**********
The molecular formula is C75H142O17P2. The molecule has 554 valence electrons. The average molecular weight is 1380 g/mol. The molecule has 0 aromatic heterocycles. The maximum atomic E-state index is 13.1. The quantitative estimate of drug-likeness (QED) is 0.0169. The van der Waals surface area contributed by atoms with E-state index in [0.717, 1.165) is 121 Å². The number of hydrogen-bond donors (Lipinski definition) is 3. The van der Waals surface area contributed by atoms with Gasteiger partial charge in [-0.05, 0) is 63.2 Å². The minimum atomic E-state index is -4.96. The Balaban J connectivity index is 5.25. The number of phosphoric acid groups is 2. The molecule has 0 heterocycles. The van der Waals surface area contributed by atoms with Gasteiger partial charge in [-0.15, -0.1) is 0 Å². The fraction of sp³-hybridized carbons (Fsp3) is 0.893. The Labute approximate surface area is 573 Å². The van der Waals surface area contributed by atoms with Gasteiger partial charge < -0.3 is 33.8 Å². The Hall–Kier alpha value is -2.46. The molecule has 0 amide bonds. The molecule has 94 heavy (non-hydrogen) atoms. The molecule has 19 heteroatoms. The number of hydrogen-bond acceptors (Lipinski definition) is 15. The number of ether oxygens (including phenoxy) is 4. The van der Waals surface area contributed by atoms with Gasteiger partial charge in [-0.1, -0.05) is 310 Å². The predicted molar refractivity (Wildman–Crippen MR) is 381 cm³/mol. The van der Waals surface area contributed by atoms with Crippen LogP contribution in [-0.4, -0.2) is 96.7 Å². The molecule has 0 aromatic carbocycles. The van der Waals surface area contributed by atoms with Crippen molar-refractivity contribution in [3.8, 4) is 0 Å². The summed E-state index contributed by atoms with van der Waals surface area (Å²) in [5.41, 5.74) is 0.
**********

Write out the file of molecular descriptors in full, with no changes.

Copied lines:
The molecular formula is C75H142O17P2. The molecule has 554 valence electrons. The average molecular weight is 1380 g/mol. The molecule has 0 aromatic heterocycles. The maximum atomic E-state index is 13.1. The quantitative estimate of drug-likeness (QED) is 0.0169. The van der Waals surface area contributed by atoms with E-state index in [0.717, 1.165) is 121 Å². The number of hydrogen-bond donors (Lipinski definition) is 3. The van der Waals surface area contributed by atoms with Gasteiger partial charge in [-0.05, 0) is 63.2 Å². The minimum atomic E-state index is -4.96. The Balaban J connectivity index is 5.25. The number of phosphoric acid groups is 2. The molecule has 0 heterocycles. The van der Waals surface area contributed by atoms with Gasteiger partial charge in [-0.15, -0.1) is 0 Å². The fraction of sp³-hybridized carbons (Fsp3) is 0.893. The Labute approximate surface area is 573 Å². The van der Waals surface area contributed by atoms with Gasteiger partial charge < -0.3 is 33.8 Å². The Hall–Kier alpha value is -2.46. The molecule has 0 amide bonds. The molecule has 94 heavy (non-hydrogen) atoms. The molecule has 19 heteroatoms. The number of hydrogen-bond acceptors (Lipinski definition) is 15. The number of ether oxygens (including phenoxy) is 4. The van der Waals surface area contributed by atoms with Gasteiger partial charge in [-0.1, -0.05) is 310 Å². The predicted molar refractivity (Wildman–Crippen MR) is 381 cm³/mol. The van der Waals surface area contributed by atoms with Crippen LogP contribution in [-0.4, -0.2) is 96.7 Å². The molecule has 0 aromatic carbocycles. The van der Waals surface area contributed by atoms with Crippen molar-refractivity contribution in [3.8, 4) is 0 Å². The summed E-state index contributed by atoms with van der Waals surface area (Å²) in [5.41, 5.74) is 0.